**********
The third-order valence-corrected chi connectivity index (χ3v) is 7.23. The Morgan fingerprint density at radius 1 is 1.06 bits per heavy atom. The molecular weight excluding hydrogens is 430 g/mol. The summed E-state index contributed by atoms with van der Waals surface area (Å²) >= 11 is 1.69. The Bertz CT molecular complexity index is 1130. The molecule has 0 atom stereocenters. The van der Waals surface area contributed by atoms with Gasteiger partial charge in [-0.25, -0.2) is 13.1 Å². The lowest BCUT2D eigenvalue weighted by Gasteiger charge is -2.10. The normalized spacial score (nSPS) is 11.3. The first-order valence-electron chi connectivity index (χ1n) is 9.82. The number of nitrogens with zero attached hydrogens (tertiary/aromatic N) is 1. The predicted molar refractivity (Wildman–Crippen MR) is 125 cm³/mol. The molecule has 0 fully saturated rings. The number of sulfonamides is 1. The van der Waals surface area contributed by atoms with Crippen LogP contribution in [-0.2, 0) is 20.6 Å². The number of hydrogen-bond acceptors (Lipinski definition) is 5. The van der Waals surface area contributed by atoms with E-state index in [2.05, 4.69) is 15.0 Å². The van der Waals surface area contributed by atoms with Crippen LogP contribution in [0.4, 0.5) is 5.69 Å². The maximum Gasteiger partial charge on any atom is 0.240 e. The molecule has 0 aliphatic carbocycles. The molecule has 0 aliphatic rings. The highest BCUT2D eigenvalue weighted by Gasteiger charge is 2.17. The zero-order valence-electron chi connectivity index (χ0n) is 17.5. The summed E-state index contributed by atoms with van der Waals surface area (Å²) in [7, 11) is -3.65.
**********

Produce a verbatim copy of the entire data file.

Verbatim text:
The third-order valence-corrected chi connectivity index (χ3v) is 7.23. The Morgan fingerprint density at radius 1 is 1.06 bits per heavy atom. The molecular weight excluding hydrogens is 430 g/mol. The summed E-state index contributed by atoms with van der Waals surface area (Å²) >= 11 is 1.69. The Bertz CT molecular complexity index is 1130. The molecule has 0 atom stereocenters. The van der Waals surface area contributed by atoms with Gasteiger partial charge in [-0.25, -0.2) is 13.1 Å². The lowest BCUT2D eigenvalue weighted by Gasteiger charge is -2.10. The normalized spacial score (nSPS) is 11.3. The first-order valence-electron chi connectivity index (χ1n) is 9.82. The number of nitrogens with zero attached hydrogens (tertiary/aromatic N) is 1. The predicted molar refractivity (Wildman–Crippen MR) is 125 cm³/mol. The molecule has 0 fully saturated rings. The number of sulfonamides is 1. The van der Waals surface area contributed by atoms with Crippen LogP contribution in [-0.2, 0) is 20.6 Å². The number of hydrogen-bond acceptors (Lipinski definition) is 5. The van der Waals surface area contributed by atoms with E-state index in [2.05, 4.69) is 15.0 Å². The van der Waals surface area contributed by atoms with Crippen LogP contribution in [0.4, 0.5) is 5.69 Å². The maximum Gasteiger partial charge on any atom is 0.240 e. The molecule has 0 aliphatic carbocycles. The molecule has 0 aliphatic rings. The highest BCUT2D eigenvalue weighted by Gasteiger charge is 2.17. The zero-order valence-electron chi connectivity index (χ0n) is 17.5. The summed E-state index contributed by atoms with van der Waals surface area (Å²) in [7, 11) is -3.65.